Monday, March 3, 2014

New Plan: The Good, The Bad & The Ugly


We have a new plan. 
And, as with all plans, there are upsides and downsides.

A weekend without any fill appointments confirmed that my left expander is indeed leaking saline. Although I reached out far and wide, I only connected with a few individuals who have experienced a similar issue and their choices were to replace and continue the process. One woman was close enough to her exchange surgery that she endured a few extra fills prior to exchange.

Still four months out from the minimum window for exchange surgery, feeling somewhat stuck and definitely shrunken, I made an emergency appointment for Tuesday February 25th. Dr. H confirmed the leak and filled the left side back to status quo.

As we discussed potential next steps, I felt myself gravitating toward the let’s-just-get-this-over-with decision to replace the offending expander. I asked if the procedure could be conducted under a local anesthesia as opposed to my being completely out. The answer was, “Well, it could be but I don’t want to do it that way.”

Even after I promised I wouldn’t sing too loudly in the O.R., Dr. H refused to perform a replacement surgery with me semi-conscious. Before I could make any other commitments I wouldn’t be able to stick too, he offered up an additional solution which stopped my mouth from chattering.

“If I go in to replace the expander and everything looks good, I could just put the implant in.”

I verbally (and probably physically) jumped at the option.

Accelerate the exchange surgery? 

Absolutely. 

Yes, please. 

Sign me up!



THE GOOD:

Contrary to the original plan, I will not be waiting until sometime in the middle of summer for my exchange surgery. I have been right-sized and now will have regular fills on the left side to maintain the skin stretch.
My doctor verified the acceleration of the exchange timeline would not compromise my health or the quality of my results. And then I fact checked with a few studies, so we now have a plan.

Actually, I should rename this section THE FANTASTIC, because THE GOOD barely scratches the surface of my feelings.



THE BAD:

No plan is perfect. In order to make this new plan a reality, we must keep the left side expanded. In order to maintain expansion, I am having continuous fills.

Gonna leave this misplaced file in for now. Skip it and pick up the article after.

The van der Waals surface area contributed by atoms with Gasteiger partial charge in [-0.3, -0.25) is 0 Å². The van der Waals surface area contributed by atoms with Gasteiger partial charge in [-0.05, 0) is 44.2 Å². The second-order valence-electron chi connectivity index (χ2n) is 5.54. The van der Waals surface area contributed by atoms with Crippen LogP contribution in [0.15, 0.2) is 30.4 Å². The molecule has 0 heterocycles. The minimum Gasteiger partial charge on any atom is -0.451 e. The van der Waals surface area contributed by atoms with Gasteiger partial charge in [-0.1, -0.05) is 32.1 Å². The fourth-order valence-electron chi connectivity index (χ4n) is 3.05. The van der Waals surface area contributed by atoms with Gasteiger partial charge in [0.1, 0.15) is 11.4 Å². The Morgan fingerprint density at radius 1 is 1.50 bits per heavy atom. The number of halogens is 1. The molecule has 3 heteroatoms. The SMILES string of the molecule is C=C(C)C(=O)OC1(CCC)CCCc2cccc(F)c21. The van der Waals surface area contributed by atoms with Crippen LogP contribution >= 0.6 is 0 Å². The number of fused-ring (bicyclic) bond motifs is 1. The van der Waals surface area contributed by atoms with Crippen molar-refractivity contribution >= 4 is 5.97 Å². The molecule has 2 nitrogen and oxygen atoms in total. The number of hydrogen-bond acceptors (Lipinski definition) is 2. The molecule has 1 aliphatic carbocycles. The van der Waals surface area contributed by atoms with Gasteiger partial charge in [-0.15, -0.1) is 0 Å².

In other words, I have twice a week visits that begin with a deflated left breast and end with an over-expanded left breast.  
As the breast expander loses saline, it wiggles around a little and is less-than-comfortable but certainly not unbearable.

The pain in the arse factor is high and I will have another physical starting over point.

All-in-all, THE GOOD far outweighs THE BAD.

THE UGLY:

I embarked on reconstruction because, despite my best efforts, I was unhappy with the asymmetry of my body. I spent months in a whirlpool of self-reflection and analysis in order to choose a path that was just right for me.
Having a complication, or a hiccup, as I now refer to my leaky expander issue, sometimes leaves me questioning the wisdom of my decision to pursue reconstruction. In a rough emotional moment, I wonder if the universe isn’t somehow saying, “Bad idea, Stace.”

In these moments my husband reminds me that immediately following my January surgery, with only 100cc in both expanders, I was nothing less than ecstatic. For me, the size of my new breasts was completely inconsequential. I had two that matched and I felt whole again.

So THE UGLY is the doubt. 

THE UGLY is the unfounded, yet still very real, fear that I won’t get to ‘reconstructed’. 

THE UGLY is questioning my choice and riding the ups and downs that go along with that second-guessing.

Rather than being able to look beyond scars and discomfort to enjoy my new found symmetry, I find myself on an emotional roller coaster of feeling whole, less than whole and worried about never being whole that directly corresponds to the saline leaking out of my tissue expander and being replaced twice a week.

As I go in for multiple fills on my left side, I work through that accelerated process of happiness, fear and grief.

I go from symmetrical to asymmetrical. And back again.

I go from pain-free to fairly-uncomfortable. And back again.

And I am decidedly not feeling whole.

Yet.

As I type, I know that one day soon, things will be different. Things will be better.

I will feel whole.

That knowledge, forgotten and relearned in a perpetual loop a couple of times a week, helps me see beyond THE GOOD and THE BAD. That knowledge helps me see THE BEAUTY beyond THE UGLY.

THE BEAUTY is, with a little emotional fortitude, a whole lotta reminders and a smidgen of patience I can begin to imagine that wholeness right now.